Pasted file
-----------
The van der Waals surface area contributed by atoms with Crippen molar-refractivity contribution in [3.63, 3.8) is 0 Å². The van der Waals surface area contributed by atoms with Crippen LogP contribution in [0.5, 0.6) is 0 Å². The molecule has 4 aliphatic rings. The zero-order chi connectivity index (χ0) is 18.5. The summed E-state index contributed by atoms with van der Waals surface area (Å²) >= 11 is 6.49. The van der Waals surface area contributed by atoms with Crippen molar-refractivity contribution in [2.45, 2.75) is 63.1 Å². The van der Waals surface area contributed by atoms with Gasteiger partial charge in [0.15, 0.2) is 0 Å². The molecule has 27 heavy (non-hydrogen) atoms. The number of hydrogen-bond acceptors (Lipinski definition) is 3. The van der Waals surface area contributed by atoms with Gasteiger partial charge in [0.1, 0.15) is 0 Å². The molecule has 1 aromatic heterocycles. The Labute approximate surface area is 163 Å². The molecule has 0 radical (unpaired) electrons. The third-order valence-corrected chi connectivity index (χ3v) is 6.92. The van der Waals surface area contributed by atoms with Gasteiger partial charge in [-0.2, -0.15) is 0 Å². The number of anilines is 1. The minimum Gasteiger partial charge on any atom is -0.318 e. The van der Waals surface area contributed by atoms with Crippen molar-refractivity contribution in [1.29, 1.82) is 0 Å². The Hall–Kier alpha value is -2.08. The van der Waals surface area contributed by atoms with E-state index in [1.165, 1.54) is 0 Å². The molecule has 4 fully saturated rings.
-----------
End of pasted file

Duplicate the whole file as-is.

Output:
The van der Waals surface area contributed by atoms with Crippen molar-refractivity contribution in [3.63, 3.8) is 0 Å². The van der Waals surface area contributed by atoms with Crippen LogP contribution in [0.5, 0.6) is 0 Å². The molecule has 4 aliphatic rings. The zero-order chi connectivity index (χ0) is 18.5. The summed E-state index contributed by atoms with van der Waals surface area (Å²) >= 11 is 6.49. The van der Waals surface area contributed by atoms with Crippen molar-refractivity contribution in [2.45, 2.75) is 63.1 Å². The van der Waals surface area contributed by atoms with Gasteiger partial charge in [0.15, 0.2) is 0 Å². The molecule has 27 heavy (non-hydrogen) atoms. The number of hydrogen-bond acceptors (Lipinski definition) is 3. The van der Waals surface area contributed by atoms with Gasteiger partial charge in [0.1, 0.15) is 0 Å². The molecule has 1 aromatic heterocycles. The Labute approximate surface area is 163 Å². The molecule has 0 radical (unpaired) electrons. The third-order valence-corrected chi connectivity index (χ3v) is 6.92. The van der Waals surface area contributed by atoms with Gasteiger partial charge in [-0.2, -0.15) is 0 Å². The number of anilines is 1. The minimum Gasteiger partial charge on any atom is -0.318 e. The van der Waals surface area contributed by atoms with Crippen molar-refractivity contribution in [1.29, 1.82) is 0 Å². The Hall–Kier alpha value is -2.08. The van der Waals surface area contributed by atoms with E-state index in [1.165, 1.54) is 0 Å². The molecule has 4 fully saturated rings.